“This is really allowing us an unprecedented look at how a district goes about the everyday work of suicide prevention,” she said. “We're seeing everything on a school's plate. What schools are coping with is greatly exacerbated by the pandemic, because we're all inventing new ways of doing things almost on a daily basis.”

The next big step is a series of surveys of parents and school staff.

The parent surveys will seek to better understand parents' beliefs and knowledge around suicide prevention, asking questions like whether parents believe suicide is preventable, what are the barriers to suicide prevention, whether they would be willing to undergo suicide prevention training themselves, what their awareness is of the suicide prevention and mental health resources currently available, and what experiences they have had with the existing network of help.

Mueller said she is also willing to work with the school district on crafting surveys for students, though that would require crossing greater thresholds of approval and collaboration with school officials.

What does it all mean?

School board President Jack Reutzel questioned whether the research will produce data that will still be useful once the pandemic is past and schooling returns to normal, saying that parent surveys could reflect current polarized attitudes toward the pandemic.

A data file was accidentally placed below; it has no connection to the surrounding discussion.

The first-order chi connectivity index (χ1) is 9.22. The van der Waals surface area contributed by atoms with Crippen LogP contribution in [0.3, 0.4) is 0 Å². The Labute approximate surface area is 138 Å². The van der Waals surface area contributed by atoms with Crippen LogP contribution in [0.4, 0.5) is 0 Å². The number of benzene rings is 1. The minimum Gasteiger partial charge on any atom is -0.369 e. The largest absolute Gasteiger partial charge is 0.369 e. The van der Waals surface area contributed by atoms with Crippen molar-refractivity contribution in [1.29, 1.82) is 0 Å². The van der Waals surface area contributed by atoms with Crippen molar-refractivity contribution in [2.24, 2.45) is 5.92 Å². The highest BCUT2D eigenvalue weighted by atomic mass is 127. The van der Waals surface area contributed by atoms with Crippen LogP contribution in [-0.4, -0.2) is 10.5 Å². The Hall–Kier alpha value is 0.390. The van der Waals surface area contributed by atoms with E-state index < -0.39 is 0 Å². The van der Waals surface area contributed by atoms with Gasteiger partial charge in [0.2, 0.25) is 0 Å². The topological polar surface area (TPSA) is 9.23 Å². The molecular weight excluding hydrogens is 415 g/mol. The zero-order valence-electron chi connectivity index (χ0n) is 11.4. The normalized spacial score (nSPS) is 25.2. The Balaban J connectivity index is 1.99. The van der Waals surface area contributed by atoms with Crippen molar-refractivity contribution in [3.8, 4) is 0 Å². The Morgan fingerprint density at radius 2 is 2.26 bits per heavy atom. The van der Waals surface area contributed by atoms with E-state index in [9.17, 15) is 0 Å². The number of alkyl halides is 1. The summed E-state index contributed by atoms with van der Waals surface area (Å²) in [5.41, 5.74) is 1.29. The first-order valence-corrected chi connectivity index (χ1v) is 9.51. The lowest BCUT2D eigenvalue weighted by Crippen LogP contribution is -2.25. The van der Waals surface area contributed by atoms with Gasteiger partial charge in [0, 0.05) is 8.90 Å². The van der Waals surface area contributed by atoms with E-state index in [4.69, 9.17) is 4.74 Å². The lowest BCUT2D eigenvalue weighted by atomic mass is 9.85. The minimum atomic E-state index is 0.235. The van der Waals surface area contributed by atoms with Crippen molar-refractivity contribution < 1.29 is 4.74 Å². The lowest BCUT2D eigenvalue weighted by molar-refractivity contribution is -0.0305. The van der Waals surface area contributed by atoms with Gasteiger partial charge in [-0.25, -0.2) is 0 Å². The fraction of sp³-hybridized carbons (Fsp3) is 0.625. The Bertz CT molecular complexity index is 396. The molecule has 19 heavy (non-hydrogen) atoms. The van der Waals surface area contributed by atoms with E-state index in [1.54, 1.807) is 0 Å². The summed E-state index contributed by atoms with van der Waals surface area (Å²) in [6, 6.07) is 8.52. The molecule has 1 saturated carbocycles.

“There's a segment that says we're harming kids (with partial in-person learning) and we should be all-(online), and that could skew answers, and we have folks on the other side who say it's all a dang hoax, get students back in school five days a week, and that's going to skew their answer.”

Mueller said understanding the impact of the pandemic will be central to the final report, but the conclusions should be far-reaching.

“We've agonized over that and spent a lot of time debating what on earth we are observing right now, and what does it mean for our project that we had this year,” she said. “Would I wish for this? Absolutely not, but in some ways people are more willing to talk about mental health, (and we're) using this pandemic as a lever for an entree into that conversation.”

On the other hand, said board member Robert Reichardt, Mueller's research could prove invaluable as the district recovers from the pandemic in coming years.

“We need an understanding of the hole we're in as we get out of it over the next two years,” Reichardt said. “Knowing our status at peak pandemic might be useful... Quite frankly, one of the most important things to do is prepare for the next pandemic, because there will be more.”

There are already some unexpected results from the pandemic, said Nate Thompson, the district's director of social, emotional and behavior services.

“Some of our data doesn't match with the public perception about how bad mental health is for kids (during the pandemic),” Thompson said. “What we're actually seeing is more of that aligning with staff and adults having significant stressors.”

Realistically, the knowledge gained from the study should apply beyond the school district, said board member Carrie Warren-Gully.

“This is a community issue,” Warren-Gully said. “This cannot rest solely on the shoulders of our schools... how can we work together to provide services?”